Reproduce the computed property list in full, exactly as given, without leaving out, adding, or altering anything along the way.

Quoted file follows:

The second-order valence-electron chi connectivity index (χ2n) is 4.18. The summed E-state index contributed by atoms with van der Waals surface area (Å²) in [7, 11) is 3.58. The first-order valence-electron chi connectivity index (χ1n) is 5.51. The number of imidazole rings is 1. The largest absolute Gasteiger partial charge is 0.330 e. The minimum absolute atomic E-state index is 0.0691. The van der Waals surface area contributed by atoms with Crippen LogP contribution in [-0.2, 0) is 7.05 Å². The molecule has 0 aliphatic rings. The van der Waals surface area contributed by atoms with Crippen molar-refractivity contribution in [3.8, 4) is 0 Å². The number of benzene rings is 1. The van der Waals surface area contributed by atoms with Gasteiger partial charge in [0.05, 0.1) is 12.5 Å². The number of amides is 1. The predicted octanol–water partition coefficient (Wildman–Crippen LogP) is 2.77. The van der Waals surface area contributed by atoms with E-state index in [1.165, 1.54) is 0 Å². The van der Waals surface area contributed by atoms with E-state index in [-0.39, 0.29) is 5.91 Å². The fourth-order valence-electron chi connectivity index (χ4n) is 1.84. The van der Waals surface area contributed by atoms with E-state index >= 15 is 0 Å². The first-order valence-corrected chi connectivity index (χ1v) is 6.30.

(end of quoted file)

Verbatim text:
The second-order valence-electron chi connectivity index (χ2n) is 4.18. The summed E-state index contributed by atoms with van der Waals surface area (Å²) in [7, 11) is 3.58. The first-order valence-electron chi connectivity index (χ1n) is 5.51. The number of imidazole rings is 1. The largest absolute Gasteiger partial charge is 0.330 e. The minimum absolute atomic E-state index is 0.0691. The van der Waals surface area contributed by atoms with Crippen LogP contribution in [-0.2, 0) is 7.05 Å². The molecule has 0 aliphatic rings. The van der Waals surface area contributed by atoms with Crippen molar-refractivity contribution in [3.8, 4) is 0 Å². The number of benzene rings is 1. The van der Waals surface area contributed by atoms with Gasteiger partial charge in [0.05, 0.1) is 12.5 Å². The number of amides is 1. The predicted octanol–water partition coefficient (Wildman–Crippen LogP) is 2.77. The van der Waals surface area contributed by atoms with E-state index in [1.165, 1.54) is 0 Å². The van der Waals surface area contributed by atoms with E-state index in [-0.39, 0.29) is 5.91 Å². The fourth-order valence-electron chi connectivity index (χ4n) is 1.84. The van der Waals surface area contributed by atoms with E-state index >= 15 is 0 Å². The first-order valence-corrected chi connectivity index (χ1v) is 6.30.